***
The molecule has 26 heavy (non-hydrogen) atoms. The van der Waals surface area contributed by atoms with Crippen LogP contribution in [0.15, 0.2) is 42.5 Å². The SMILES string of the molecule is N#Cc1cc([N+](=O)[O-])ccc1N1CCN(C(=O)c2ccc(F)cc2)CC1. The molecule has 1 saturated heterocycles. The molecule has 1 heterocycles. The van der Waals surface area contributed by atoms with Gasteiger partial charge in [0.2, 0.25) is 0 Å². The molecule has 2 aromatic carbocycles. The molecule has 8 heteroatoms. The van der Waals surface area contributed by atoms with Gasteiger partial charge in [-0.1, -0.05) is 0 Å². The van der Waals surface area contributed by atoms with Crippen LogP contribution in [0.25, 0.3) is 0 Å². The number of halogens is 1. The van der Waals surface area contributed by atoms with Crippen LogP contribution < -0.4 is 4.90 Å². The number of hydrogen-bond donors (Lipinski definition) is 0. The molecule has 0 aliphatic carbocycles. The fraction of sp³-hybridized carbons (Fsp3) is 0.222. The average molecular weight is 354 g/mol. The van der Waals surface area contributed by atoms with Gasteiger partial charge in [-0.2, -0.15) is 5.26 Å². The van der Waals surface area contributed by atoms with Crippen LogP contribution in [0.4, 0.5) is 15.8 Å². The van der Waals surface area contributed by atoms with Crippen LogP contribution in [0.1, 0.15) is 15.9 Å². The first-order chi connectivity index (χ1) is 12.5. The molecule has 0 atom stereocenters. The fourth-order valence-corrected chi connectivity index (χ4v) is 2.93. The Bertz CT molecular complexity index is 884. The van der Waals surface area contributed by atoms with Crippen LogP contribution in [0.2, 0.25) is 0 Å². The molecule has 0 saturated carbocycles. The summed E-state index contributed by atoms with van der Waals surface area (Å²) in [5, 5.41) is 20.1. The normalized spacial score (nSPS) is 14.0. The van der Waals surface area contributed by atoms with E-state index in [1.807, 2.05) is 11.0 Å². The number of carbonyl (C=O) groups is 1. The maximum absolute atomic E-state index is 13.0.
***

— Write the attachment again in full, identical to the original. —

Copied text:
The molecule has 26 heavy (non-hydrogen) atoms. The van der Waals surface area contributed by atoms with Crippen LogP contribution in [0.15, 0.2) is 42.5 Å². The SMILES string of the molecule is N#Cc1cc([N+](=O)[O-])ccc1N1CCN(C(=O)c2ccc(F)cc2)CC1. The molecule has 1 saturated heterocycles. The molecule has 1 heterocycles. The van der Waals surface area contributed by atoms with Gasteiger partial charge in [0.2, 0.25) is 0 Å². The molecule has 2 aromatic carbocycles. The molecule has 8 heteroatoms. The van der Waals surface area contributed by atoms with Gasteiger partial charge in [-0.1, -0.05) is 0 Å². The van der Waals surface area contributed by atoms with Crippen LogP contribution in [0.25, 0.3) is 0 Å². The number of halogens is 1. The van der Waals surface area contributed by atoms with Crippen LogP contribution < -0.4 is 4.90 Å². The number of hydrogen-bond donors (Lipinski definition) is 0. The molecule has 0 aliphatic carbocycles. The fraction of sp³-hybridized carbons (Fsp3) is 0.222. The average molecular weight is 354 g/mol. The van der Waals surface area contributed by atoms with Gasteiger partial charge in [-0.2, -0.15) is 5.26 Å². The van der Waals surface area contributed by atoms with Crippen LogP contribution in [0.4, 0.5) is 15.8 Å². The van der Waals surface area contributed by atoms with Crippen LogP contribution in [0.1, 0.15) is 15.9 Å². The first-order chi connectivity index (χ1) is 12.5. The molecule has 0 atom stereocenters. The fourth-order valence-corrected chi connectivity index (χ4v) is 2.93. The Bertz CT molecular complexity index is 884. The van der Waals surface area contributed by atoms with Crippen LogP contribution in [0.2, 0.25) is 0 Å². The molecule has 0 saturated carbocycles. The summed E-state index contributed by atoms with van der Waals surface area (Å²) in [5, 5.41) is 20.1. The normalized spacial score (nSPS) is 14.0. The van der Waals surface area contributed by atoms with E-state index in [1.807, 2.05) is 11.0 Å². The number of carbonyl (C=O) groups is 1. The maximum absolute atomic E-state index is 13.0.